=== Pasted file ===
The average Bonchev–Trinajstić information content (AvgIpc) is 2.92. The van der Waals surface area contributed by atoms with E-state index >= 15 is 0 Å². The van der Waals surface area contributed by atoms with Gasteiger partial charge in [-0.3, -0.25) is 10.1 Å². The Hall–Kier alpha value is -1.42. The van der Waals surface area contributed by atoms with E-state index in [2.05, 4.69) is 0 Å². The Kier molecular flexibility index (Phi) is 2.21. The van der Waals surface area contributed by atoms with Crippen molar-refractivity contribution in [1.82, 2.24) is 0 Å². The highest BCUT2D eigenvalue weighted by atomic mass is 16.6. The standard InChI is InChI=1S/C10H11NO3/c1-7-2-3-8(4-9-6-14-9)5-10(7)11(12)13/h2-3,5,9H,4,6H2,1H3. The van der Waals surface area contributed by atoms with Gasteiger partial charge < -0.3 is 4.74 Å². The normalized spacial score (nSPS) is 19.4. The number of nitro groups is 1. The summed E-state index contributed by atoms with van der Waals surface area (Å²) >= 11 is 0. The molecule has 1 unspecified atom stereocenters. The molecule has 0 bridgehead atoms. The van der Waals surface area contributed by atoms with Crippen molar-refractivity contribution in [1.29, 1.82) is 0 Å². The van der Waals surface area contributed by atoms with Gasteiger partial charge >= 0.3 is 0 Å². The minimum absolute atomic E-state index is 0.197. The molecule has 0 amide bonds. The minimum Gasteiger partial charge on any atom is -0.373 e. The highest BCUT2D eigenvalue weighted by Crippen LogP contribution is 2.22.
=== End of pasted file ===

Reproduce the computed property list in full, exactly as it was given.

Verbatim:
The average Bonchev–Trinajstić information content (AvgIpc) is 2.92. The van der Waals surface area contributed by atoms with E-state index >= 15 is 0 Å². The van der Waals surface area contributed by atoms with Gasteiger partial charge in [-0.3, -0.25) is 10.1 Å². The Hall–Kier alpha value is -1.42. The van der Waals surface area contributed by atoms with E-state index in [2.05, 4.69) is 0 Å². The Kier molecular flexibility index (Phi) is 2.21. The van der Waals surface area contributed by atoms with Crippen molar-refractivity contribution in [1.82, 2.24) is 0 Å². The highest BCUT2D eigenvalue weighted by atomic mass is 16.6. The standard InChI is InChI=1S/C10H11NO3/c1-7-2-3-8(4-9-6-14-9)5-10(7)11(12)13/h2-3,5,9H,4,6H2,1H3. The van der Waals surface area contributed by atoms with Gasteiger partial charge < -0.3 is 4.74 Å². The normalized spacial score (nSPS) is 19.4. The number of nitro groups is 1. The summed E-state index contributed by atoms with van der Waals surface area (Å²) >= 11 is 0. The molecule has 1 unspecified atom stereocenters. The molecule has 0 bridgehead atoms. The van der Waals surface area contributed by atoms with Crippen molar-refractivity contribution in [1.29, 1.82) is 0 Å². The van der Waals surface area contributed by atoms with Gasteiger partial charge >= 0.3 is 0 Å². The minimum absolute atomic E-state index is 0.197. The molecule has 0 amide bonds. The minimum Gasteiger partial charge on any atom is -0.373 e. The highest BCUT2D eigenvalue weighted by Crippen LogP contribution is 2.22.